For about a year, 16-year-old Adismarys Abreu had been thinking about the possibility of getting a long-lasting birth control device. She was seeking a solution to her increasing pain during her monthly menstrual period.
Then in June, the U.S. Supreme Court overturned Roe. v Wade. The ruling ended a 50-year-old legal right to abortion nationwide. Abortion is a medical procedure to end a pregnancy. Abreu joined a growing number of young women rushing to their doctors as states began to ban or severely limit abortion.
“I’m definitely not ready to be pregnant,” Abreu said. Her home state of Florida bans most abortions after 15 weeks. She decided in August to have a contraceptive device put into her arm.
Experts say the Supreme Court’s ruling appears to be adding to the movement of increased use of birth control devices and medication among teenagers.
The nonprofit reproductive health organization Planned Parenthood has been flooded with questions about birth control. Doctors across the country have reported rising demand for birth control even among teenagers who are not sexually active.
Some patients are especially fearful because the new abortion laws in several states do not include exceptions for sexual attack.
“Please, I need some birth control in case I get raped,” patients tell Dr. Judith Simms-Cendan. She is a gynecologist for young women and girls in Miami, Florida. The state does not provide exceptions to abortion for rape if the pregnancy is beyond 15 weeks.
Simms-Cendan said parents who might have been resistant in the past now want to discuss birth control as a choice for their daughters.
“It’s a sea change of, ‘I don’t have room to play. We have got to get my child on something,’” Simms-Cendan said.
Teenagers were already switching to more effective long-acting forms of birth control before the June ruling, said Laura Lindberg. She is a professor at Rutgers University’s School of Public Health in New Jersey. Her research found the number of 15- to 19-year-olds using such birth control methods rose to 15 percent during the period of 2015 to 2019. That is up from 3 percent during the 2006 to 2010 period.
No national data is available for the months since Roe was overturned, Lindberg said. But she said “major ripple effects” are expected from the loss of abortion availability in many states.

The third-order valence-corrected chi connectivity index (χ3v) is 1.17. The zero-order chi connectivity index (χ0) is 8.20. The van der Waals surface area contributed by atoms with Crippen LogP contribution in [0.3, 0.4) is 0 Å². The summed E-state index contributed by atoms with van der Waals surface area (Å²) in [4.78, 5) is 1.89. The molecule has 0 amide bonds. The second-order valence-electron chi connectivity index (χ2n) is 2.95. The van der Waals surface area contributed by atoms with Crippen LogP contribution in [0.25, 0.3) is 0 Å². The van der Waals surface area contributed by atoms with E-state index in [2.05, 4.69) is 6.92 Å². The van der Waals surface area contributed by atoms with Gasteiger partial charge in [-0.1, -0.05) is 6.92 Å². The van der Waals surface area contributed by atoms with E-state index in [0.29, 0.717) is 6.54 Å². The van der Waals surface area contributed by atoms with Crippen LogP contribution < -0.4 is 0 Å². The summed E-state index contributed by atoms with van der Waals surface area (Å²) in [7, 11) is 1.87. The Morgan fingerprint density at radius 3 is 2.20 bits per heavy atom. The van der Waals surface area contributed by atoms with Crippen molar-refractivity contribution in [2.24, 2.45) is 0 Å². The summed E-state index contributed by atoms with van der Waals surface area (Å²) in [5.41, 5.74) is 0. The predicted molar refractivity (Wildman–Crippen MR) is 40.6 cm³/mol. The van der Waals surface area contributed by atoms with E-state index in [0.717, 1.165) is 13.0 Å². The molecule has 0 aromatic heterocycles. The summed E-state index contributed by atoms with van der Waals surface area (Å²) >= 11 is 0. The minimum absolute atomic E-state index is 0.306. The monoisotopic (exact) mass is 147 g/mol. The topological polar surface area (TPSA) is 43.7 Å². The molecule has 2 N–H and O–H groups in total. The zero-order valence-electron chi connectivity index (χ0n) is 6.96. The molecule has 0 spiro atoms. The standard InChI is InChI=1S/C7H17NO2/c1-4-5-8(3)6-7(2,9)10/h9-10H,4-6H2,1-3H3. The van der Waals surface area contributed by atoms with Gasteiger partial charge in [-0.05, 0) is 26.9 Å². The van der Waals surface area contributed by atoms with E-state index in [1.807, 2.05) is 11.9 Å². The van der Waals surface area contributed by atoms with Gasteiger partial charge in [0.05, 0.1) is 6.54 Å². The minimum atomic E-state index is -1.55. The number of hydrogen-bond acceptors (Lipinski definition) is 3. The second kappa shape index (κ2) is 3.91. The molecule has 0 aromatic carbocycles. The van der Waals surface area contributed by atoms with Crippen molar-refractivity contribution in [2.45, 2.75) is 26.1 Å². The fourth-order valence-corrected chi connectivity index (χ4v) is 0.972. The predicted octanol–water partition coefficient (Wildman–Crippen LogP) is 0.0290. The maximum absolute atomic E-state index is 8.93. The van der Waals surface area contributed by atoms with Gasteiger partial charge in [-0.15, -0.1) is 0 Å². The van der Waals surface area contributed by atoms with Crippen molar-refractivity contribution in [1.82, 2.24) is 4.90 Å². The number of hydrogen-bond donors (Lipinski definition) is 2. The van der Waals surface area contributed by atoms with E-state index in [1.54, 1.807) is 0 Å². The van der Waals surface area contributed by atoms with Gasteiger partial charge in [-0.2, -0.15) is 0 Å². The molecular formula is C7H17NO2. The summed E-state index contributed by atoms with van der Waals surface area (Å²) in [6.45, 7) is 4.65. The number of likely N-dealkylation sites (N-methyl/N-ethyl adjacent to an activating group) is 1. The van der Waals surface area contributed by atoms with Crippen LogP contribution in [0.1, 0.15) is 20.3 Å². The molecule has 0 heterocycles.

After the high court’s ruling, Missouri was among the first states in the country to put a law in place banning abortion at any point in pregnancy. Dr. David Eisenberg practices medicine in the state. He said he has seen a sense of urgency from college-aged women to have the most effective birth control choice.
“They understand the consequence of a contraceptive failure might mean they become a parent because they might not be able to access an abortion,” Eisenberg said.
Interest is also high at a health center that Dr. Elise Berlan oversees in Columbus, Ohio. Before the Supreme Court’s decision, the center could make appointments for new patients within a week or two. Now, they are reserving appointments several months in advance. The demand is so high that the center is adding another doctor, said Berlan.
The growing interest exists even in states like North Carolina, where abortion remains legal. The state’s legislature, however, is conservative. This means state leaders are more likely to attempt to pass a ban on abortion in the future.
Dr. Kavita Arora is a gynecologist in the North Carolina city of Chapel Hill. She said she has been seeing many more teenage patients than before the overturn of Roe.
“They’re aware that this is an incredibly fluid situation, and what is allowed at one moment may not be allowed a week or a month later,” said Arora.
That unclear future is part of what led Adismarys Abreu to seek out her new birth control device, which can prevent pregnancy for up to five years.
“I don’t know what’s going to happen with the laws in that time period,” Abreu said. “Having this already in my arm, it makes me feel so much safer.”
I’m Ashley Thompson.
And I'm Caty Weaver.
The Associated Press reported this story. Ashley Thompson adapted it for VOA Learning English.
Words in This Story
menstrual period - n. the time when a woman menstruates each month (menstruate: to have blood flow from your body as part of a process that happens each month)
contraceptive - n. a drug or device (such as birth control pills or a condom) that is used to prevent a woman from becoming pregnant
gynecologist - n. a doctor who deals with the diseases and routine physical care of the reproductive system of women
sea change - expression. a big and sudden change
switch - v. to make a change from one thing to another
ripple effect - expression. a situation in which one event causes a series of other events to happen
aware - adj. knowing that something (such as a situation, condition, or problem) exists
fluid - adj. used to describe something that can change easily or that changes often